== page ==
2 votes
        1. anowlcalledjosh Link Parent
          Yes, snaps update themselves (which is the source of many complaints about them, because there's no way to turn auto-updates off, and IIRC until recently they'd update even on metered connections).

          Yes, snaps update themselves (which is the source of many complaints about them, because there's no way to turn auto-updates off, and IIRC until recently they'd update even on metered connections).

          5 votes
      3. [5]
        teaearlgraycold Link Parent
        You can also add the sid repository to your /etc/apt/sources.list file and then install gimp with sudo apt install -t sid gimp.

        You can also add the sid repository to your /etc/apt/sources.list file and then install gimp with sudo apt install -t sid gimp.

        1. annadane Link Parent
          No. Bad. Will break system.

          No. Bad. Will break system.

          4 votes
        2. [3]
          mrbig Link Parent
          Well, yeah, but then I'd have a Debian Unstable from now on, right?

          Well, yeah, but then I'd have a Debian Unstable from now on, right?

          1. annadane Link Parent
            Do NOT do this. It is very bad to mix Stable with Unstable.

            Do NOT do this. It is very bad to mix Stable with Unstable.

            4 votes
          2. teaearlgraycold Link Parent
            As long as you also set stable as the default then no. Only the packages installed with -t sid will be unstable. Some say this is a bad idea and you should just run sid or Ubuntu instead. I only...

            As long as you also set stable as the default then no. Only the packages installed with -t sid will be unstable.

            Some say this is a bad idea and you should just run sid or Ubuntu instead. I only did it for Firefox, and probably as long as I keep the amount of unstable packages low I'm fine.

            2 votes
    2. mrbig Link Parent
      I didn't know they shared libraries and this information totally changes my perspective on this technology. Thanks!

      I didn't know they shared libraries and this information totally changes my perspective on this technology. Thanks!

      2 votes
    3. apoctr Link Parent
      And for this reason I really hope Flatpak ends up gaining more traction than snaps. That way, said proprietary software will be available on more Linux distros and will not be dependant on a...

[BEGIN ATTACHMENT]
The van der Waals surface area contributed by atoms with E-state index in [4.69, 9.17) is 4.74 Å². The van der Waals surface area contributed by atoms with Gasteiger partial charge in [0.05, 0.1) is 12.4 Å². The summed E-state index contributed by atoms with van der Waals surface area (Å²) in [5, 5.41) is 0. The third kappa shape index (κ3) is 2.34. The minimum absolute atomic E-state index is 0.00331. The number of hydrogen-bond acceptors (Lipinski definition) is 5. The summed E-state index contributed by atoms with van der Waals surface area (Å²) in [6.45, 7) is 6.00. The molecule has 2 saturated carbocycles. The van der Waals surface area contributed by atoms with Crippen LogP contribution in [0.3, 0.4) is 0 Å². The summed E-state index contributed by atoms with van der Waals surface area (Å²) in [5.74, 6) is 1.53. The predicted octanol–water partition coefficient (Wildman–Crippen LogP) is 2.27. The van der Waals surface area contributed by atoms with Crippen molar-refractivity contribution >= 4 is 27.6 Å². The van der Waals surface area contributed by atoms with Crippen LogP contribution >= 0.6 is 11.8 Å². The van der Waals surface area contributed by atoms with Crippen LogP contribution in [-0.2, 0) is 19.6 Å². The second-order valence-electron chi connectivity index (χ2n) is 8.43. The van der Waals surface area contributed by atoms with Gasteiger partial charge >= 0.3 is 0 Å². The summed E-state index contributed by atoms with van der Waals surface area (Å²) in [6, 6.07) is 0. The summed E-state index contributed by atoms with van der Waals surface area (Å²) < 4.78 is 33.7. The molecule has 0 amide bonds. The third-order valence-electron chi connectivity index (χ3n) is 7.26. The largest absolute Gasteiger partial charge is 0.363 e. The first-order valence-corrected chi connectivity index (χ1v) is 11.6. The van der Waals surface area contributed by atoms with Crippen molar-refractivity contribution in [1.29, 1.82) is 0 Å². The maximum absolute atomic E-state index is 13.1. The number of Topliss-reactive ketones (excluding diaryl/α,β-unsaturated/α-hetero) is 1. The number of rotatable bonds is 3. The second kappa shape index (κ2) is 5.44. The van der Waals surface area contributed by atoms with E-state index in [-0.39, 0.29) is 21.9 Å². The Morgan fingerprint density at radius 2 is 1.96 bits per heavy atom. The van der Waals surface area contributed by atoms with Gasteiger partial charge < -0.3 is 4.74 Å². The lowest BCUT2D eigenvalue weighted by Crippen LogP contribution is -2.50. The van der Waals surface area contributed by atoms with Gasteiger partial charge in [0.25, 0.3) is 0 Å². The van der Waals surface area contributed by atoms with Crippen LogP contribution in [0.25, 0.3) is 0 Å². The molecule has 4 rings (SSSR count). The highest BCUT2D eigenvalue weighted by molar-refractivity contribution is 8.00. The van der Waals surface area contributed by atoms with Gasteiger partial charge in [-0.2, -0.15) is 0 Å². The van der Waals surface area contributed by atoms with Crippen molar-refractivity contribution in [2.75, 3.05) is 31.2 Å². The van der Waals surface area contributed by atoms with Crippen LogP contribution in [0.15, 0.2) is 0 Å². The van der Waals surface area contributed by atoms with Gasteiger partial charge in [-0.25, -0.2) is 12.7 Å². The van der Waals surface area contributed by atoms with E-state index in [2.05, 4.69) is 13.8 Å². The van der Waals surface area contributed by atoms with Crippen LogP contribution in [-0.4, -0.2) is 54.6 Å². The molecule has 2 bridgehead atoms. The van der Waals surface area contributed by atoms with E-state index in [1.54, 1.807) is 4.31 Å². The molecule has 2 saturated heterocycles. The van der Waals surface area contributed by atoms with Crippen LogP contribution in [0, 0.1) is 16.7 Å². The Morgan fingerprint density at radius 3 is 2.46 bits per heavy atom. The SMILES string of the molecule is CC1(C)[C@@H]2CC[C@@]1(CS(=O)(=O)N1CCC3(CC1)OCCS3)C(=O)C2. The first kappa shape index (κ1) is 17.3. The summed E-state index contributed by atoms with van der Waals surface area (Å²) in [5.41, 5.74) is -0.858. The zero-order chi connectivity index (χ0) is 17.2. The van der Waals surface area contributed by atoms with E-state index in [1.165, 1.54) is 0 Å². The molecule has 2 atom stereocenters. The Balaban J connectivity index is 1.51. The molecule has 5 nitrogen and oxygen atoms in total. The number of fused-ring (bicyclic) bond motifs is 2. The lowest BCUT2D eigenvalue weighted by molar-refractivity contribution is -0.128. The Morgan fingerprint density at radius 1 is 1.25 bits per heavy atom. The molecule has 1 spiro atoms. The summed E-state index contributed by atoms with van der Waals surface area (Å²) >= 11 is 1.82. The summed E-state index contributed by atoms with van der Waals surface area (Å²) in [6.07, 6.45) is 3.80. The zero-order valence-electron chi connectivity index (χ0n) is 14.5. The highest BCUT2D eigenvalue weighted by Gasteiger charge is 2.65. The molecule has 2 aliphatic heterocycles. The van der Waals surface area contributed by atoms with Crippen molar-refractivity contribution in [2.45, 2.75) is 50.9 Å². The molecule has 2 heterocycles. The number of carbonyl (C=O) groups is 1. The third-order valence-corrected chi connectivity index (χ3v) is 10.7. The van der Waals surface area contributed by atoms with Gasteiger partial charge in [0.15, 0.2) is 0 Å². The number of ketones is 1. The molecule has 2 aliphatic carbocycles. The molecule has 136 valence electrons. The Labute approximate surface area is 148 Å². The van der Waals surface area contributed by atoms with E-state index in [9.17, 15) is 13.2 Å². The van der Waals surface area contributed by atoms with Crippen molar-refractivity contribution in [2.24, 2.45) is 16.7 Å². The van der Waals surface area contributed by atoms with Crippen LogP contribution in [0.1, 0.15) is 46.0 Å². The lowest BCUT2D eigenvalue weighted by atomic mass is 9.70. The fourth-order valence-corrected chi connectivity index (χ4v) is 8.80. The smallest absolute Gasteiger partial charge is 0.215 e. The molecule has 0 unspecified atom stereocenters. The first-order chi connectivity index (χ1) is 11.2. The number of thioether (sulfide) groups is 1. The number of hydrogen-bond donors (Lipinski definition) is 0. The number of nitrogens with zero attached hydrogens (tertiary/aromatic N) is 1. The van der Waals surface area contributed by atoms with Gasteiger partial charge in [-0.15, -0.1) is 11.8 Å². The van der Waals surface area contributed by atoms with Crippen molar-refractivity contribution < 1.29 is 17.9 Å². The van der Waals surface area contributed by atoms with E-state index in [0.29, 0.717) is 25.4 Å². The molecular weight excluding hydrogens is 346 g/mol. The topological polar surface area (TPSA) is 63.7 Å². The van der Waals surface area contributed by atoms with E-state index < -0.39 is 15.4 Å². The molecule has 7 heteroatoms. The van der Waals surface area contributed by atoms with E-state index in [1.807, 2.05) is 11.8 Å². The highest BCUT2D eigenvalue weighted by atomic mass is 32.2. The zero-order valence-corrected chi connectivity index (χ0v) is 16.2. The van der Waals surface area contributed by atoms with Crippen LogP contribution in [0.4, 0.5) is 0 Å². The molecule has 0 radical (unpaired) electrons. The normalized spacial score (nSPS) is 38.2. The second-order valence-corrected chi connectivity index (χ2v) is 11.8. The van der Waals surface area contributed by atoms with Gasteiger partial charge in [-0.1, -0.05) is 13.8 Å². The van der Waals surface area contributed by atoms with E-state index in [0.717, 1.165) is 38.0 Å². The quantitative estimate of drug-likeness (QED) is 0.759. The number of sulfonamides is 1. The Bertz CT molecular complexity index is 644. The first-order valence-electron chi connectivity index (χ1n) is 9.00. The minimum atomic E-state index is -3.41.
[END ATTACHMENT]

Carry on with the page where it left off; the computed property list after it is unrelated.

It will most likely have a future for proprietary software.

      And for this reason I really hope Flatpak ends up gaining more traction than snaps. That way, said proprietary software will be available on more Linux distros and will not be dependant on a specific init system to run, which is the case for Snaps IIRC.

      1 vote
  2. [4]
    Eva Link
    The thing with the GIMP/FLATPAK thing is that it's also downloading an X library; which it shares among all of your flatpak programs that require the same thing, FYI. Honestly I'm not a huge fan...

    The thing with the GIMP/FLATPAK thing is that it's also downloading an X library; which it shares among all of your flatpak programs that require the same thing, FYI.

    Honestly I'm not a huge fan of the solution, but it's interesting to me. Solves the "Getting a Virus" thing almost entirely, not to mention "WAIT I JUST INSTALLED A CURSOR PACK WHY ARE ALL OF MY FONTS COMIC SANS NOW" problem that some people tend to spam forums with.

    8 votes
    1. mrbig Link Parent
      That is good to know. Changes everything.

      That is good to know. Changes everything.

      1 vote
    2. [2]
      fifthecho Link Parent
      I will admit I haven't dug a ton into Snap/Flatpak, but if they support sharing layers for common libraries, then I think that while your first image would be heavy, subsequent images should be...

      I will admit I haven't dug a ton into Snap/Flatpak, but if they support sharing layers for common libraries, then I think that while your first image would be heavy, subsequent images should be much smaller.

      I can see how, as an app developer they solve a huge problem of creating a distribution-agnostic application deployment mechanism (but we definitely start approaching the standards problem ). While projects like FPM exist to allow application developers to build their software for all the distros, I can definitely say that it would be nicer to just package an application up in one way that works on any Linux distribution without having to maintain a dozen different binaries.

      I think it's going to be the future of application deployment, but I don't know that we're there yet with these tools.

      1 vote
      1. Eva Link Parent
        Yep, that's how it is IRT Flatpak at least!

        I will admit I haven't dug a ton into Snap/Flatpak, but if they support sharing layers for common libraries, then I think that while your first image would be heavy, subsequent images should be much smaller.

        Yep, that's how it is IRT Flatpak at least!

        1 vote
  3. [6]
    jgb Link
    The fraction of people who care about lightweightness over convenience is not so large, and it will decrease as Linux gains more mainstream market share in years to come. Snap and Flatpak are not...